By Hideki Kitami, Daizo Teramoto, and Yuki Nikaido
The possibility has been raised that negotiation of the agreement on Japan’s share of the cost of hosting U.S. forces in Japan (HNS, consideration budget), which will expire at the end of March 2021, may be postponed to next year. U.S. President Donald Trump, who was poised to push for Japan to assume a greater burden, was defeated in the presidential election. But that does not mean Japan can negotiate with the incoming administration of President-elect Joe Biden. The two countries have never held HNS negotiations during a transition of power in Washington. The Japanese government may have miscalculated in forming its negotiating strategy.
Initially, a senior official of the Ministry of Foreign Affairs (MOFA) expressed determination for a “short-term showdown” by saying: “Negotiations are not pleasant. We should finish them early just like preparations for an entrance exam.”
Japan wanted to reach an agreement in early December in anticipation of the compilation of the budget for the next fiscal year. It says it has reminded [the U.S.] of the deadline for compiling the budget many times, including at the prior online talks held in October.
The HNS consists of the labor cost of base employees, utility costs of facilities, and other costs. The Special Measures Agreement (SMA) stipulating Tokyo’s share of the burden for five years will expire, so Japan’s burden for the next fiscal year and onward needs to be decided.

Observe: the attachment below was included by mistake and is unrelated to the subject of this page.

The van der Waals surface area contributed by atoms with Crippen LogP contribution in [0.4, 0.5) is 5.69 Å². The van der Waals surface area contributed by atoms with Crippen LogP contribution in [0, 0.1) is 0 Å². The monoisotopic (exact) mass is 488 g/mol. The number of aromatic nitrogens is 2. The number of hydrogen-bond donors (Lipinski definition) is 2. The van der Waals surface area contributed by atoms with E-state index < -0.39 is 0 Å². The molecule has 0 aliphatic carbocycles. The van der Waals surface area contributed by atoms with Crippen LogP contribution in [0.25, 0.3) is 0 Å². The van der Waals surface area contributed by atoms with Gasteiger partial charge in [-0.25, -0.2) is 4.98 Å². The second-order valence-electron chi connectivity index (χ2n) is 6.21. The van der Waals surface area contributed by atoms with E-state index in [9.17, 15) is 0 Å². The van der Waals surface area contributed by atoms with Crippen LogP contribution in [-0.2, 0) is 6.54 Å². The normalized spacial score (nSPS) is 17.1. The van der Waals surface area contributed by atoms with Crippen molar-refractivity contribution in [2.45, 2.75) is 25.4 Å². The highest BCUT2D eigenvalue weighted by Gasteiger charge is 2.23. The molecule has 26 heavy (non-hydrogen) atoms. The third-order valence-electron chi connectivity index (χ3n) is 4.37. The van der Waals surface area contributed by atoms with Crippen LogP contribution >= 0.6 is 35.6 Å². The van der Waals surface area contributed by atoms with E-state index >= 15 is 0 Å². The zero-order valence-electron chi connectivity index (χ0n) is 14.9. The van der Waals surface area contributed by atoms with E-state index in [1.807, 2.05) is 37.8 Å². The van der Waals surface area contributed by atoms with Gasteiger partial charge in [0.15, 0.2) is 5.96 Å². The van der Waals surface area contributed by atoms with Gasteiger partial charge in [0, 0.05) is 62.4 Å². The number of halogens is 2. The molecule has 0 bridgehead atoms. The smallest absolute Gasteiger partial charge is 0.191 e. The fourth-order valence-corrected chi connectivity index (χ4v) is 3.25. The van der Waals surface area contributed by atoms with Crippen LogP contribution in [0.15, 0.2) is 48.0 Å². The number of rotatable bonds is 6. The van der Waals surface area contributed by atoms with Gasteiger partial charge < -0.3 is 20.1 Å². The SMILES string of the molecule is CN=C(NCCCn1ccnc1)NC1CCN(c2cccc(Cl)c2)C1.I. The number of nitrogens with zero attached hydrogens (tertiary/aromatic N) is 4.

Negotiations should have started around this summer. But the start was delayed by the extraordinary situation of the world being ravaged by the novel coronavirus pandemic and by the U.S. presidential election. The first round of negotiations was held in the U.S. capital of Washington D.C. on Nov. 9 and 10, which was shortly after the election. Subsequently, the senior MOFA official struck a different tone, “We want to reach an agreement, but….”
A source connected to the Ministry of Defense (MOD) revealed: “It would be difficult to reach an accord this year. Japan should tentatively earmark the same amount [of host nation support] (199.3 billion yen for this fiscal year) in the budget compilation at the end of the year.” A government source disclosed the amount requested by the U.S., saying, “It was smaller than we expected but more than double [the current amount].”
The breakdown of the requested amount and other details are not known. However, Japan seems to have been asked to shoulder a greater burden given the asking price in the first negotiations. Japan and the U.S. have been discussing the details online since then. The senior MOFA official says: “The initial proposal is meaningless since the U.S. has always overshot the mark in the first round of host nation support talks in the past.” But the official says there is no agreement in sight.
According to a government source, negotiations during the transition of a U.S. administration involve a contradiction: “Although we’re dealing with the budget for the next fiscal year and beyond, we can’t hold talks with the people who will be in government then.” The Biden administration will be launched on Jan. 20 of next year. If negotiations are postponed until then, they need to go back to square one under the new administration.